I just found this post and in case anyone needs more than this, I saw a guy fall of his motorcycle last night in Chiang Mai, blood splattered everywhere and he was crying of pain for quite a while. So yeah, be careful with motorcycles in SE Asia 🙁

  • Primoz says:

    Alright people, I agree you have to be cautious and you shouldnt learn how to drive a moped in SE asia. But while I was in Thailand scooter offered me immense freedom, both in Chiang Mai and then down in Krabi. Sure you should avoid highways and you need to look after yourself, but its a great way to explore empty roads out of the cities.

  • PJ says:

    Great advise from Pistol. Read his post just above. I just finished a stint in Chiang Mai and had a blast riding my scooter around the city and beyond.
    That being said, I am a rider of 30 yrs experience and would never dream of suggesting to someone that it is even remotely sane to learn how to drive any form of two wheeled transportation in Thailand. DO NOT DO THIS!! YOU WILL GET HURT.
    If you are not confident and comfortable riding a motorbike in your home country then Thailand or anywhere in SE Asia is not the place to start learning. With other forms of transport being so affordable, it is not worth the risk if you do not have the experience.
    If you are experienced, use your experience, drive defensively but with gusto and enjoy the ride.

  • “you in rome just do as roman”. Local ride motorcycle everyday in their way. We are new, not easy but the best way to enjoy our trip is experience on two wheels. Get a training session, be familiar with local traffic then try to ride follow flow of traffic. I did it with these steps.
    Michael Clark recently posted..Vietnam To Begin Granting International Driving PermitsMy Profile

  • Hien Nguyen says:

    I agree that riding in foreign country is very dangerous for any rider even they are in expert skill. How every, the risk will be low down if we ignore city then get the ride in countryside. It’s not easy traffic but have stunning landscape instead of dusty, crazy cities

  • 10110 says:

    A Chiang Mai local stumbled upon your blog.

    I agree that you should not drive in TH. (I would say only my country since I don’t have experience in other countries) And over all I agree with most of what Pistol said.

    I ride my motorcycle for 20 years but rarely got any accident. Why? Because I’m familiar with it. I know how to control my bike. However I had accidents, esp. during my first few years. Most of you are not familiar with motorcycle at all from what I see. Yet you still drive them. And worst is that sometime you put yourself in danger just because you don’t care. A few months ago I saw a couple of Westerns drive in the opposite way on a one way road here. There is a sign. Actually it’s not just a sign but the barrier with a sign. yet you don’t care for it at all.

    Not just driving. Just a few week there were news of some tourists swimming in beaches which has danger signs due to high wave. yet you guys don’t pay any attention. At the same time there were news of some tourists did rock climbing in a place that is not aloow for climbing at all. Even put a signs on. Again. You don’t care.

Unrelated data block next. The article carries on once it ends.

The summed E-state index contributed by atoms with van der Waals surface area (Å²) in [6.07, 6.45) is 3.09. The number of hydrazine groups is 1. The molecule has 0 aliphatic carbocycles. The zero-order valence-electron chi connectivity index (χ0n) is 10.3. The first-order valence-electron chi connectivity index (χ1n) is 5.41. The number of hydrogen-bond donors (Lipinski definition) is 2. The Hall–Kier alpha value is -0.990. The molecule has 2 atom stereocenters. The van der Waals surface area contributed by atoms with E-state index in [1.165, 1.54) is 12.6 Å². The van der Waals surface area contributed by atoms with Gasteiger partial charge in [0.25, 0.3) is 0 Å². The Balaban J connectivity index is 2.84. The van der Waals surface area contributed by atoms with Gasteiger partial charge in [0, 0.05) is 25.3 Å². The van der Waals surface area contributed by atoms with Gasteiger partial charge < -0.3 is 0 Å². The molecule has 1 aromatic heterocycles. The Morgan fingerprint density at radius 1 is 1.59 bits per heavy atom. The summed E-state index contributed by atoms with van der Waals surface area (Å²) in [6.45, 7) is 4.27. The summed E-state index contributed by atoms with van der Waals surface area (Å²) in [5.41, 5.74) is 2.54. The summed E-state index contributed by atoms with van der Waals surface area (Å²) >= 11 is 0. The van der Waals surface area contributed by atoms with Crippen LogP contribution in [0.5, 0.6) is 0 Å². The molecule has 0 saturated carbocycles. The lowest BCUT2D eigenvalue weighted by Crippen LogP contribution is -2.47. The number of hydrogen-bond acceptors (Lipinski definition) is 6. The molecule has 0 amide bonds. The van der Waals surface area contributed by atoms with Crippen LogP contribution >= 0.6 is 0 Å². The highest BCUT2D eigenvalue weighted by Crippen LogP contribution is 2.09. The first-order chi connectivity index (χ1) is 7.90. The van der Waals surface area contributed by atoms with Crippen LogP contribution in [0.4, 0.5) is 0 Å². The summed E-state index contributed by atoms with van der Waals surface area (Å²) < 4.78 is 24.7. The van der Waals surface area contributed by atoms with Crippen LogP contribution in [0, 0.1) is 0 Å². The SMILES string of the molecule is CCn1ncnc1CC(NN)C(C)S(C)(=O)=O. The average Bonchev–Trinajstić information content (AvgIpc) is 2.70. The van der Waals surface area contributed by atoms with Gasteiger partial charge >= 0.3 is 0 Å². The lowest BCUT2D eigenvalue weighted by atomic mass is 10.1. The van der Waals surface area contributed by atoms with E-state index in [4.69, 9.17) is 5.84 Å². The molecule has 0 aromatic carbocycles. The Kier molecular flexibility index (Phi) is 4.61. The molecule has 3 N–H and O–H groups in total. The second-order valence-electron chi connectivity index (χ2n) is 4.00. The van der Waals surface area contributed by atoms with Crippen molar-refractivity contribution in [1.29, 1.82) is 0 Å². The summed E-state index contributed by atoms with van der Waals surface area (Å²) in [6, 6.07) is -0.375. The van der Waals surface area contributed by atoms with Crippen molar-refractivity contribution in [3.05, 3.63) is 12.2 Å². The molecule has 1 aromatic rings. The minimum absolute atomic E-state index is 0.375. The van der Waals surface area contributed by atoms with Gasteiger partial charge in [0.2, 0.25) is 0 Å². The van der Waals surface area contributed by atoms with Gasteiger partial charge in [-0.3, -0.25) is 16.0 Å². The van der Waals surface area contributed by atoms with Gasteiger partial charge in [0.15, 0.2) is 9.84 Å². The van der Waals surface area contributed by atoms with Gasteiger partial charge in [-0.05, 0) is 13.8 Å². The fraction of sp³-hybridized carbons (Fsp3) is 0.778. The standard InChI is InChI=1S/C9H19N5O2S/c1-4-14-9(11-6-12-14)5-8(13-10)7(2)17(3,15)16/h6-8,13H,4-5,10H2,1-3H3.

And when something’s wrong happen. We were the one to blame.

    I know few of you would listen to me or think back of what you done. Some might even talk back at me. But sometime, trust the local , and respect of what they told you. We don’t want to sent you back in a coffin.

  • Brad says:

    I’ve been in Burma this past month an renting a scooter was the way to go for most places. If you don’t have any experience on a bike/scooter, then Asia is not the place to learn. I raced motocross back home and I know my bikes pretty well. You should practice before jumping into some of the wildest traffic on the planet. Vietnam is more intense mind you. I had a blast, you have to be confident and aggressive. Any hesitation is what causes the accidents. Always travel with medical. I went on a 8 hour bus drive as well. this bus driver was mental speeding uphill, downhill, edging towards cliffs that made me cringe. all I could think was…man I wish I did this trip on a scooter. that way if something happens its on me and not in the hands of a wild man bus driver! Then again. when its your time it your time. Being a traveler is about taking risks. That’s what life’s about. Its always good to listen to travelers who have had experience but always make your own judgment call. You don’t have to not do something because someone else felt uncomfortable about it, everyone’s different!

  • Dave G says:

    One big problem that no one has mentioned is that the Thais have little respect for foreigners behind their polite smiles, and when you bring the bike back they see it as an opportunity to charge an extortionate amount of money to repair the tiniest of scratches that you may or not have been responsible for. Its bad enough paying 100 euro for a scratch that you did cause but when its something that was there before you got the bike then its a pretty awful experience

    Because they have your passport you cannot refuse to pay. They have all the power, they know it and they abuse it. Expect at least a 100 euro bill when you bring the bike back. More if you have actually damaged it even if the marks are extremely small.

    When you get the bike take detailed photographs of every part with the owner in attendance. Make sure the photos are date stamped. Otherwise be prepared to pay.